Emerald Bay park would close under governor’s proposal | SierraSun.com
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Emerald Bay park would close under governor’s proposal

SAMANTHA YOUNG
Associated Press Writer

SACRAMENTO ” Many of the Redwoods along the foggy north coast, the Governor’s Mansion in Sacramento, Emerald Bay on the shore of Lake Tahoe and Will Rogers’ Southern California ranch are among 220 parks Gov. Arnold Schwarzenegger is proposing to shutter at the end of the summer, state parks officials said Thursday.

“This is a worst-case scenario,” said Roy Sterns, a spokesman at the state parks department. “If we can do less than this we will try but under the present proposal this is it.”

Schwarzenegger has recommended eliminating $70 million in parks spending through June 30, 2010 as part of his proposal to close a $24.3 billion deficit. Another $143.4 million would be saved in the following fiscal year by keeping the parks closed.

The Legislature last year rejected the governor’s proposal to close 48 state parks, but lawmakers from both parties said California’s budget deficit is now so dire that it is likely some parks will close this year.

“This is an unprecedented crisis and things that were previously dead on arrival are a lot more viable in a crisis like this,” said Jared Huffman, a Democrat from San Rafael who chairs the Assembly’s parks and wildlife committee. “I think some cuts are coming to the parks and they’ll be cuts I won’t like and the public won’t like.”

The state parks department said that a $70 million cut would leave it with enough money to run just 59 of California’s 279 state parks.

The state’s famed park system attracts nearly 80 million visitors a year. William Randolph Hearst’s Castle on the central coast and a dozen other so-called money makers would remain open under the proposal released Thursday, as would many Southern California beaches that attract millions of visitors year round.’

Some of California’s most storied parks are among those that could close, including Fort Ross State Historic Park, the southernmost Russian settlement in North America, Bodie State Historic Park, one of the best-preserved Old West ghost towns in the Western U.S., Big Basin Redwoods, the oldest state park, and Humboldt Redwoods State Park, which boasts the world’s tallest tree.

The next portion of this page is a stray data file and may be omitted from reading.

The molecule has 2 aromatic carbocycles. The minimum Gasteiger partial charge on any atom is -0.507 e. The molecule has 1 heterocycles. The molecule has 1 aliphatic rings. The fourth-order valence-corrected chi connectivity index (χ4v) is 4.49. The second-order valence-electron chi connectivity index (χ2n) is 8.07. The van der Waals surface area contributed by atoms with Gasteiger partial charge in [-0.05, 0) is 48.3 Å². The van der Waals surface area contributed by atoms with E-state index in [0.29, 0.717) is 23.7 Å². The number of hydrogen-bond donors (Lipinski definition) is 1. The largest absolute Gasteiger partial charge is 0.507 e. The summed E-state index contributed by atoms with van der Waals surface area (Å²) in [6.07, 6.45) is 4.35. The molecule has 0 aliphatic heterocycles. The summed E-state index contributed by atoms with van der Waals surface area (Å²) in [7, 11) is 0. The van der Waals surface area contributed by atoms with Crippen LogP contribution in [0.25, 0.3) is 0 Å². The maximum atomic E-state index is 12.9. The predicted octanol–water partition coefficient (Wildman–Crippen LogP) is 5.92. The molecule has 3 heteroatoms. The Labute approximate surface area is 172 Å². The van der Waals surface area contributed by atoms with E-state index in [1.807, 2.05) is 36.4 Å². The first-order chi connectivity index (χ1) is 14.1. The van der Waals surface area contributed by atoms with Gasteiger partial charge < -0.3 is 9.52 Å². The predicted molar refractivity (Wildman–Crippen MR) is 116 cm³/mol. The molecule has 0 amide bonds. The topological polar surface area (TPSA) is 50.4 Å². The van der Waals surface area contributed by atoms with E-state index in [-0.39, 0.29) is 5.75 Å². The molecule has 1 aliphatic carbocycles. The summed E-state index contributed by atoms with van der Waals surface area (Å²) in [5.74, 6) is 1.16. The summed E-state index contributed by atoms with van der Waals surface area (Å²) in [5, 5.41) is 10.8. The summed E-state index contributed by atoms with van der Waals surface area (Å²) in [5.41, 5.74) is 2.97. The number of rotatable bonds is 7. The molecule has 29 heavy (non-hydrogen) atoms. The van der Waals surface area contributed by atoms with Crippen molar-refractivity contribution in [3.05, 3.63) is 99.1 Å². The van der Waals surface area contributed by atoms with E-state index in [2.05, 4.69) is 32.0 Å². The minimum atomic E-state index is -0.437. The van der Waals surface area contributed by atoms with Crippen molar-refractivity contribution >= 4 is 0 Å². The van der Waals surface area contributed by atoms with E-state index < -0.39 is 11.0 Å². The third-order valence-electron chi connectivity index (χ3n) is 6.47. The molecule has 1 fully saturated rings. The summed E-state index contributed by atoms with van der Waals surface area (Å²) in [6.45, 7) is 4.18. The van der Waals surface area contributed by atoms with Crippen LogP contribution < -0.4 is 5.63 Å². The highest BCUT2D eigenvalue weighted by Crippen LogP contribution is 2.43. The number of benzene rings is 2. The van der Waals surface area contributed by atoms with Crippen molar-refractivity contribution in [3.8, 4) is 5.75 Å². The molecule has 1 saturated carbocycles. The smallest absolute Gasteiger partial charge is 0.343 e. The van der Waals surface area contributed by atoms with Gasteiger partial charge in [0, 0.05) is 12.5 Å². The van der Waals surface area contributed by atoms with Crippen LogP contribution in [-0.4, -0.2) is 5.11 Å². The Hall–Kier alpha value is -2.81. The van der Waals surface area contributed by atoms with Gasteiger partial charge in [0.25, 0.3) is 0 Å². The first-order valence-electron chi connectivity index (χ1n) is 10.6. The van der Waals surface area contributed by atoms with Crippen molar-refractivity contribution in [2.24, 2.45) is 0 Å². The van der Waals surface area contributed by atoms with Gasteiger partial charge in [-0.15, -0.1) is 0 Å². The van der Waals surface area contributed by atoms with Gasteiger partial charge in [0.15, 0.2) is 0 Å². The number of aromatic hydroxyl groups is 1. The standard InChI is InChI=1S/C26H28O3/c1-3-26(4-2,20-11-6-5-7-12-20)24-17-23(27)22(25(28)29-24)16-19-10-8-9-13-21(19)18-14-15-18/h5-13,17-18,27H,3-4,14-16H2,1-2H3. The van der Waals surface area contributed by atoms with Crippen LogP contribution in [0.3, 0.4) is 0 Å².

Schwarzenegger’s proposal has angered conservationists and Democrats in the Legislature, who say California’s parks are treasured spots that generate tourism dollars for both the state and local communities.

“State parks draw tourism to California,” State Parks Foundation president Elizabeth Goldstein said. “This proposal makes the budget situation worse.”

The foundation estimates the state gets a $2.35 return for every dollar it spends on parks.

California spends roughly $400 million a year running California’s 279 state parks and beaches, with roughly a third of the money coming from the state general fund. Bond funds, gasoline and highway taxes, federal funds and other pots of money make up the rest.

Assembly Republican Leader Mike Villines, R-Clovis, said the state can’t afford to subsidize state parks at a time when lawmakers are being asked to make severe cuts to health care, seniors services, education and prisons.

“Parks are just not going to be a priority over public safety and education, as much as we hate to see them close,” Villines said.

At least 2,000 park rangers, biologists, lifeguards, interpreters, architects and maintenance workers would be laid off if the proposal is adopted, said Sterns, the parks spokesman.

The layoffs would be in addition to 5,000 jobs the governor has already recommended cutting.

“When you cut that much you have to let go highly trained teams of biologists that you can’t get back in a year or two,” Huffman said of the park cuts. “It’s a myth to think you can mothball the entire system. These cuts will cripple the park system for a decade or more.”


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